County uses data to create opportunities

With the numbers, the county received a significant grant

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Collecting data might just save the county money, and some county residents their future. Tompkins County only started collecting data on recidivism rates at the county jail last year but that information is already being put to good use.


For years Tompkins County has been talking about lowering the population of the county jail, and many of the initiatives utilized to further this goal are alternatives to incarceration programs, which can come in many forms. But without collecting recidivism data, it was unclear which programs were really working and which were not. Now, a year after the county decided how it would define recidivism and where it would find the necessary information, that data is already creating a cascade of opportunities.


David Sanders is the Criminal Justice Coordinator for County Administration and in charge of collecting the necessary data and finding the best way to utilize it.


“If we don’t look at crime and arrests and the safety of the community, people may not buy into alternatives to incarceration,” Sanders said. “So, we start with a base. Which is: what do our crime stats look like, what does our arrest record look like, what are the ins and outs of those particular areas – because we know that victimization is usually three times higher than crime rate, meaning for every crime reported, two aren’t – so we want to look into those particular areas.”


With a base to work from the data can now be used to improve specific areas and promote cross-systems collaboration. Sanders explained that the county chose to focus on two measurements of recidivism, rebookings and revocation, because the data was easy to access and both came from the jail. In the future, he would like to expand the collection to the areas of re-arrest, reconviction, and reincarceration, but these would take a lot more coordination with other law enforcement entities including the state police and Ithaca Police Department.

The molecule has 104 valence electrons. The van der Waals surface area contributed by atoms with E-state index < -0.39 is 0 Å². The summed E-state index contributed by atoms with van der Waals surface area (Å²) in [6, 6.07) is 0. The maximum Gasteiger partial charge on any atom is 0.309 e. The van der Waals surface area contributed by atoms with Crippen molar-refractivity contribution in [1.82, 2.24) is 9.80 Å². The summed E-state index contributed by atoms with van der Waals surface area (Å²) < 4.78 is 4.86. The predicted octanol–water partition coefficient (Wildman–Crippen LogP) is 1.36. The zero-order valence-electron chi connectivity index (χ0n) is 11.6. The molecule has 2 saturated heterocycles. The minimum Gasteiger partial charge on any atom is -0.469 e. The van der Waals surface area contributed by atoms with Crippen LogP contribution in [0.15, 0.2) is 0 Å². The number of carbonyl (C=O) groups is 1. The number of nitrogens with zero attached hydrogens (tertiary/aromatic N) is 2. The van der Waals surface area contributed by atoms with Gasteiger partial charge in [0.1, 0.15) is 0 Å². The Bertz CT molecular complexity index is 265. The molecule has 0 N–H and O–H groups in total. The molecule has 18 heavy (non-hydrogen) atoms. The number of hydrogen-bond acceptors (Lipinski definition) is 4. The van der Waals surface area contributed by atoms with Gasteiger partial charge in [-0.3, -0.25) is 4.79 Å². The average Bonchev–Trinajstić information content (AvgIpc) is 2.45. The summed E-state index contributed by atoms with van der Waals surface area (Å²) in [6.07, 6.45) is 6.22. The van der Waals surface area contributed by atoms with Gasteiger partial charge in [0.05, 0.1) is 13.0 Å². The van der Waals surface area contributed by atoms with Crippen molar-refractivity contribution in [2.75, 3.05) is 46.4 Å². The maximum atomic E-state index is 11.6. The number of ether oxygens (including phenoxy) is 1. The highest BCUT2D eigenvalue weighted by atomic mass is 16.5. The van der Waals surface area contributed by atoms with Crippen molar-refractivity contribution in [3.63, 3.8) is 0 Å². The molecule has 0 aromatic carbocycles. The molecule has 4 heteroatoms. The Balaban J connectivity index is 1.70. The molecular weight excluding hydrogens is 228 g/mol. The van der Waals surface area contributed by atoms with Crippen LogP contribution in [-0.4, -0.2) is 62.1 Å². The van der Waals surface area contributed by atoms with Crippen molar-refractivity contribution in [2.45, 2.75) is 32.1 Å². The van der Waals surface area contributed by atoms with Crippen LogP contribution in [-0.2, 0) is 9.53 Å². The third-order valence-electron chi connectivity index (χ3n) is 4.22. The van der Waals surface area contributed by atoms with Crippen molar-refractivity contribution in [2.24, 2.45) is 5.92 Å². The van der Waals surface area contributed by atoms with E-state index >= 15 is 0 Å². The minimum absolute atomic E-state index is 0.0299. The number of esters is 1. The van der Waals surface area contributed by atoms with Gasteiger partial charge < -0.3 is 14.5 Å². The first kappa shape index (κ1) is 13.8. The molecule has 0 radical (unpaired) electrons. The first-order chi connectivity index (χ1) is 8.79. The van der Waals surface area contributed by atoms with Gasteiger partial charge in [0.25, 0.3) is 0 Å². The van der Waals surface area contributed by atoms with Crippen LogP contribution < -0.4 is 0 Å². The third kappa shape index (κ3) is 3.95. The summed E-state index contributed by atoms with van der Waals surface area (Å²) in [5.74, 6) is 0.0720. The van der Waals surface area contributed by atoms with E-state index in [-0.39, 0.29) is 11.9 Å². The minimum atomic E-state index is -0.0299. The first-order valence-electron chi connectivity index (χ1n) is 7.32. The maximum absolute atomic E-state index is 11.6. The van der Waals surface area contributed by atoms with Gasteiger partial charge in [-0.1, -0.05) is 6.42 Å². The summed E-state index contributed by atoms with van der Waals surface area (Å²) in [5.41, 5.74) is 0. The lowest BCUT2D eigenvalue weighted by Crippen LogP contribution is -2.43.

Since the county began collecting recidivism data last year, Sanders applied for, and received, a federal grant from the Samhsa’s Gains Center for Behavioral Health and Justice Transformation to develop an integrated strategy to identify and respond to what people with mental illness and substance abuse issues need when they come in contact with the criminal justice system. The grant wouldn’t have happened, Sanders said, if he hadn’t had the data that the center was looking for. Tompkins County is only one of 10 communities nation-wide to receive the grant.


“We’re going to talk about the criminal justice system and then how folks from jail get into substance abuse and mental health programs, and how can we do this seamlessly so there’s no gaps,” Sanders said.


The grant will basically create a map of what the system looks like now and what the outcomes are. With that information, connections across the system can be made that aren’t being made now. With the map, Sanders said, it will be easier to get more grants for similar projects in the future.